30th day of Lent. Being Open With Your Heart.

Some times I think the most important lesson I’ve learned as a parent comes down to two words: “Walk away.” During conflicts when hormones (theirs), and emotions (everyone’s) are flooding the landscape, it’s almost magic. You’re Harry Potter and expelliarmus-ing yourself out of the room, so that you can deal with whatever is happening when everyone is in a calmer place.

If there’s a corollary, it’s being vulnerable. For a chunk of time when children are small, what you say as a parent defines reality. Even if your child pushes back, appealing to your own authority is enough. We say things like “Because I’m your dad, that’s why” because they work. As our kids begin to get a sense that we’re not infallible we appeal to higher authorities and say things like, “Your teacher said,” or we invoke everyone from the Principal of our kid’s school, to the President of the United States, and God. Then comes the time when those appeals aren’t enough. This story is about what can happen when you get to the end of your rope, and suggests a way through when you do.

“Three times I tried to get my son Matthew not to steal comic books! This is the truth! I’m not sure why, but my son started this comic book collection. And when he couldn’t get them fast enough by buying them, well, he then began stealing them. I tried three different efforts to get Matthew to stop stealing comic books. Matthew! My dear son! My hungry son! Who collects whatever he collects … in the thousands! I tried my best to change him. Three times I used the old law; three times I was the fool.

The first time I found out that Matthew was stealing he had stolen from a public library. So I figured: shame the kid! I called up the librarian and said, “Look, I’m bringing the kid back, and he’s going to return the comic books which he stole from you. Would you please kind of — chastise him?” I thought that the Lord would look down upon Matthew and that he would feel very uncomfortable when the librarian chastised him. So Matthew came in, put the comics in front of her, and said his piece. And she said, “Matthew, Matthew.” (She was very good. She’s an excellent librarian!) “Do you know what you have done,” she said, steel-eyeing him. “You’ll never do that again, right?”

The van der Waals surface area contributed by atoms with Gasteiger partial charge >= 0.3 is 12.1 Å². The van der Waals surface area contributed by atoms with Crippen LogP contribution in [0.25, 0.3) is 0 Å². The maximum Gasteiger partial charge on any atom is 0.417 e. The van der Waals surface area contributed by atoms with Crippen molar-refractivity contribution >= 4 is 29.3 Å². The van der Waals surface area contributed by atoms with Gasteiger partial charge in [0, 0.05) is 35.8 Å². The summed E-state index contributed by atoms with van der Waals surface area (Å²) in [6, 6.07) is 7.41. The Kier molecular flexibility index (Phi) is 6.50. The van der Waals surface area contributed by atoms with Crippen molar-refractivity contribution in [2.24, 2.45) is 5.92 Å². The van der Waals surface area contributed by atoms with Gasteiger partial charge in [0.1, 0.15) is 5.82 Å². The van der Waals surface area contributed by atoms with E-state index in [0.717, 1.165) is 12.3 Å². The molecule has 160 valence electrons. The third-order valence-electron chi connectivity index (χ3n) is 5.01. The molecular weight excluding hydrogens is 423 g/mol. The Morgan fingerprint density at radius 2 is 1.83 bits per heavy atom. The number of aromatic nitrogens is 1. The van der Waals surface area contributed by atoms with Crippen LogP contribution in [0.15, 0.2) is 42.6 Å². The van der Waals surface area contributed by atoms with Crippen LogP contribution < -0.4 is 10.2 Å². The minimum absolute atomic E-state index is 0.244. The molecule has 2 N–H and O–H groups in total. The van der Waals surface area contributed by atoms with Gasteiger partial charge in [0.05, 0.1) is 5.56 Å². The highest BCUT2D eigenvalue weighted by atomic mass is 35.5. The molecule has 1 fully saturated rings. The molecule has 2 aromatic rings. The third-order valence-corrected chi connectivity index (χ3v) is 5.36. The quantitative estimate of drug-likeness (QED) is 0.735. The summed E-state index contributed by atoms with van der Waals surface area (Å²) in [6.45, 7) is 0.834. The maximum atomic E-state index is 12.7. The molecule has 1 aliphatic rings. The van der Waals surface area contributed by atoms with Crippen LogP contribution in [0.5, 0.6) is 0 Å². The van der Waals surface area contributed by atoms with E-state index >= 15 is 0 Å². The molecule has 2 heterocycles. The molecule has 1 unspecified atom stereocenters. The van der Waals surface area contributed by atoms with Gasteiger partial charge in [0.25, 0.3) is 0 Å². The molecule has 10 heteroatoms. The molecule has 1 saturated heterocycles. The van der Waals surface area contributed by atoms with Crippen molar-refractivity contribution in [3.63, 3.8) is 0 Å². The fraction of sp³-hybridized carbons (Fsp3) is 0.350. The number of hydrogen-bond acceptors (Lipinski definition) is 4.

The second time I caught him stealing comic books, I tried a different tact. I used the Word of God, the seventh commandment. I didn’t know if he knew it well enough, so I shook my head and sighed a whole lot, and repeated all the commandments for him. And then for good measure I burned all of his comic books … one at a time. I thought that this disciplinary action was sure to change Matthew. “He’ll never steal comic books again,” I thought. “Look at this conflagration, doesn’t it remind you of hell?”

The third time Matthew stole comic books was while I was teaching at Seminex in St. Louis. While we were staying there, Matthew went around the corner and stole some comic books from a store. Well, that seemed more desperate then ever to me, because I was teaching the Word of God, and my son was stealing comic books!

So this is what I finally decided to do. I took Matthew into my study, and I spanked him. I laid him over my knees, as you do. I decided I should feel what he felt and use my bare hands right on Matthew’s bottom. I told him why I was doing it: that in this position he really left me no other choice. I had to spank him.

The first swat that came down on his bottom came hard. And when it did, I felt his entire body stiffen. And I don’t know why, People, but it was that stiffening that pierced me to the heart. It was that stiffening that made me breakdown on the inside. And I think I gave him maybe four or five good, solid swacks on his butt after that. ‘Cause he was so stiff. He was a board. My son was a board on my knees. And as soon as I was done, I left the room. I went out to where our piano is … in the hall, and I burst into tears. And blessed Thanne, my wife, she came over to comfort me, with her arms around me. Well, I cried at the thing I had done, and then I went back into the room.

Now, this is fortuitous, because I tell you the truth: A number of months later, while the family was driving in the car: out of nowhere, Matthew says to me, “Dad, do you know why I stopped stealing comic books?” (And he had stopped!) I said, “Yea, I finally spanked you.” He said, “What!” And he looked at me. He said, “No…. It’s because you cried….”” ~ Walter Wangerin, Jr., The Manger is Empty pp116-132. h/t Paul J. Nuechterlein

Sometimes the best way to encourage a change of heart, is being open with yours.

 

 

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